CROSS ANGE Rondo of Angel and Dragon
by Theron Martin,
As it turns out, the recurring theme of Cross Ange (if there has truly been one at all) is that having your own will and acting upon it are important and valuable. The whole of Ange's development throughout the series essentially boils down to that, but it isn't just her; Hilda has also discovered it over the course of the series. So, in this final episode, do Salia and (most surprisingly!) Sylvia. In two of episode 25's most satisfying moments, the former finally realizes that she does not have to attach herself to anyone, while the latter takes action in the ruins left from Embryo's attempted convergence in a way that in some senses is surprising but in some senses is not.
In all other ways the finale stays true to the established nature of the series, too. It has dramatic mecha battles, fan service (it's been largely absent the last two episodes but could only be restrained so long), references to advanced physics concepts like supersymmetric particles and unified theory, Embryo being an ass, Tusk rescuing Ange yet again, Tusk crotch-planting Ange yet again, and Ange being, well, Ange. On the darker side, it also has yet another potentially objectionable scene, as Embryo does take advantage of him and Ange being isolated on his own little alternate-space version of Arzenal (which is revealed to have been Embryo's original research facility) and try to rape Ange. This is a scene that has been coming for several episodes now, and frankly, it would have been completely out of character for Embryo to not attempt it. Unlike some earlier problematic scenes, I did not find this one to be pointedly framed in a salacious fashion, but mileage will vary on that.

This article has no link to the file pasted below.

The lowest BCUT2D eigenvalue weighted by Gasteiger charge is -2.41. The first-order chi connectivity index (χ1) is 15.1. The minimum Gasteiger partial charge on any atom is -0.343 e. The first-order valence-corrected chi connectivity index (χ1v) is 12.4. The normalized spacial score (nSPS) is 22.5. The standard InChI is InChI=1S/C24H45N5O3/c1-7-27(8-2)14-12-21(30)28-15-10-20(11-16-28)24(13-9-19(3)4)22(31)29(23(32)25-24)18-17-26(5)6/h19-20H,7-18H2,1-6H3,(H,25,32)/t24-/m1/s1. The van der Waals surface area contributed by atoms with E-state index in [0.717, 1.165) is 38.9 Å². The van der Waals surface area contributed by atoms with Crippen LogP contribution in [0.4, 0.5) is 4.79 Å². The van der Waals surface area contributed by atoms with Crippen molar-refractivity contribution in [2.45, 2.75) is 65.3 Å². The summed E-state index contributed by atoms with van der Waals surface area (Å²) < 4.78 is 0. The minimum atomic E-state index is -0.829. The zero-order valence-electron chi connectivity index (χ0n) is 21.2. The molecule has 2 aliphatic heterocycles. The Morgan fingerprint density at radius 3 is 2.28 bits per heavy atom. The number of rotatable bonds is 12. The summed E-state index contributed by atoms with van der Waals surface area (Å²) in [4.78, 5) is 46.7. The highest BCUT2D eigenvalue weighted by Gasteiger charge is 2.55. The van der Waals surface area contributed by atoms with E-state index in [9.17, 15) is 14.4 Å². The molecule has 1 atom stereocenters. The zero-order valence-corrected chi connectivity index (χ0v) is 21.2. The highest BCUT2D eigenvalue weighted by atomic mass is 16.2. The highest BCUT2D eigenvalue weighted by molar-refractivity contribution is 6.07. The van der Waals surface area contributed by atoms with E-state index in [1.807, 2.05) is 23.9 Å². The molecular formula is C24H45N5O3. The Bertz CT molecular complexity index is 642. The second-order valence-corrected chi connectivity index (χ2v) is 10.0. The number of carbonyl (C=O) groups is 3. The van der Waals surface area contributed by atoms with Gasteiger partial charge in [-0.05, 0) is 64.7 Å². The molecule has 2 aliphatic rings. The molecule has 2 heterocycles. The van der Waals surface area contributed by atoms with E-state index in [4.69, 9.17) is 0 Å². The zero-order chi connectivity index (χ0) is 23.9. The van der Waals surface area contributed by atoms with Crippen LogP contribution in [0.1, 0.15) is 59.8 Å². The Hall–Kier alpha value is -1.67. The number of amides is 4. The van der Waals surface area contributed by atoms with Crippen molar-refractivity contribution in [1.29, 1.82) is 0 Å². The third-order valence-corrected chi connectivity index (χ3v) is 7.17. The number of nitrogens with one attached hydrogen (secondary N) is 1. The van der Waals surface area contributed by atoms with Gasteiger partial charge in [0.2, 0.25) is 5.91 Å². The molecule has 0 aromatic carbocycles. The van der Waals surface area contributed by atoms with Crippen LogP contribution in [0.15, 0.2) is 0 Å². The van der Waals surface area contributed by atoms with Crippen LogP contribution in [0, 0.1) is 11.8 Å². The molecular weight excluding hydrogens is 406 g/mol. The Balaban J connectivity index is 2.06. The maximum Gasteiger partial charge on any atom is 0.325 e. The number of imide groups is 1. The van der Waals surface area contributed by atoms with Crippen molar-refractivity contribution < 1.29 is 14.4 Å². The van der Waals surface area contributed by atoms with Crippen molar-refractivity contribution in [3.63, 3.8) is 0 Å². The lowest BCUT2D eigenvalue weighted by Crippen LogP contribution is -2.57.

What Embryo doesn't bank on is that, unlike other women that he has had his way with, Ange isn't alone. She has friends, allies, loyal servants, and lovers built up over the course of the series, ones that she can and will reach out to, and one of those has the individual that is second only to Embryo in power as an ally: Aura. Aura gives the rest of the Norma and Dragons instructions on how to reach the isolated space where Ange and Embryo are, and Tusk uses the Ragna-Mail to make that happen, taking Hilda, Salia, and Salamandinay and their mecha with him. Each of the ladies eventually understands that they can manipulate their machines just as Ange can to overcome Embryo's control, and between them, the rescued Ange, and Tusk battling Embryo's physical body directly, they eventually take Embryo down for good. The episode even has a bit of fun with it, too, as in one scene after Tusk has just rescued the naked Ange, Hilda can be seen making motions in the background which seem to indicate that she is not happy about how physically close the two are, but they are not paying attention to her.